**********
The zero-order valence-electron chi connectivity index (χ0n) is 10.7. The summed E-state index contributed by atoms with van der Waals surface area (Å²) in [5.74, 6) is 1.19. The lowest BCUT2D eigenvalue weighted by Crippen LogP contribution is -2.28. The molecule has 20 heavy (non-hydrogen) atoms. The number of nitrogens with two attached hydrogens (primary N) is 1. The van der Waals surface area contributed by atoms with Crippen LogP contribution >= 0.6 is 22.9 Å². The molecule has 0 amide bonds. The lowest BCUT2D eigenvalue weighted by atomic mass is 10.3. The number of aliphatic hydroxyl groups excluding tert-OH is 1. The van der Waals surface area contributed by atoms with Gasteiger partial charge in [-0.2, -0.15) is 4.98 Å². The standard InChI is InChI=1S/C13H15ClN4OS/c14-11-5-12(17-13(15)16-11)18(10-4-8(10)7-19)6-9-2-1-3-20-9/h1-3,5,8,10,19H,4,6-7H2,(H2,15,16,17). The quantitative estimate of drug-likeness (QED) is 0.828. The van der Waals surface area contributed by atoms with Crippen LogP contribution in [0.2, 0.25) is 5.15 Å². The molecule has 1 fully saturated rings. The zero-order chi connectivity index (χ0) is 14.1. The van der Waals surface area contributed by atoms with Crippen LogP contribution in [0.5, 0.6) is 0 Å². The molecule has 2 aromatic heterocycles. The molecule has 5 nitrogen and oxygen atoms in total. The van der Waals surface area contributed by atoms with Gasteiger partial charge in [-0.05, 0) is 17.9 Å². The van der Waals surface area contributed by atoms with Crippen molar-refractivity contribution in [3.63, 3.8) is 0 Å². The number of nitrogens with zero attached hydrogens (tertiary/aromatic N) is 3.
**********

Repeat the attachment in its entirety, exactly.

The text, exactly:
The zero-order valence-electron chi connectivity index (χ0n) is 10.7. The summed E-state index contributed by atoms with van der Waals surface area (Å²) in [5.74, 6) is 1.19. The lowest BCUT2D eigenvalue weighted by Crippen LogP contribution is -2.28. The molecule has 20 heavy (non-hydrogen) atoms. The number of nitrogens with two attached hydrogens (primary N) is 1. The van der Waals surface area contributed by atoms with Crippen LogP contribution >= 0.6 is 22.9 Å². The molecule has 0 amide bonds. The lowest BCUT2D eigenvalue weighted by atomic mass is 10.3. The number of aliphatic hydroxyl groups excluding tert-OH is 1. The van der Waals surface area contributed by atoms with Gasteiger partial charge in [-0.2, -0.15) is 4.98 Å². The standard InChI is InChI=1S/C13H15ClN4OS/c14-11-5-12(17-13(15)16-11)18(10-4-8(10)7-19)6-9-2-1-3-20-9/h1-3,5,8,10,19H,4,6-7H2,(H2,15,16,17). The quantitative estimate of drug-likeness (QED) is 0.828. The van der Waals surface area contributed by atoms with Crippen LogP contribution in [0.2, 0.25) is 5.15 Å². The molecule has 1 fully saturated rings. The zero-order chi connectivity index (χ0) is 14.1. The van der Waals surface area contributed by atoms with Crippen LogP contribution in [0.5, 0.6) is 0 Å². The molecule has 2 aromatic heterocycles. The molecule has 5 nitrogen and oxygen atoms in total. The van der Waals surface area contributed by atoms with Gasteiger partial charge in [-0.05, 0) is 17.9 Å². The van der Waals surface area contributed by atoms with Crippen molar-refractivity contribution in [3.63, 3.8) is 0 Å². The number of nitrogens with zero attached hydrogens (tertiary/aromatic N) is 3.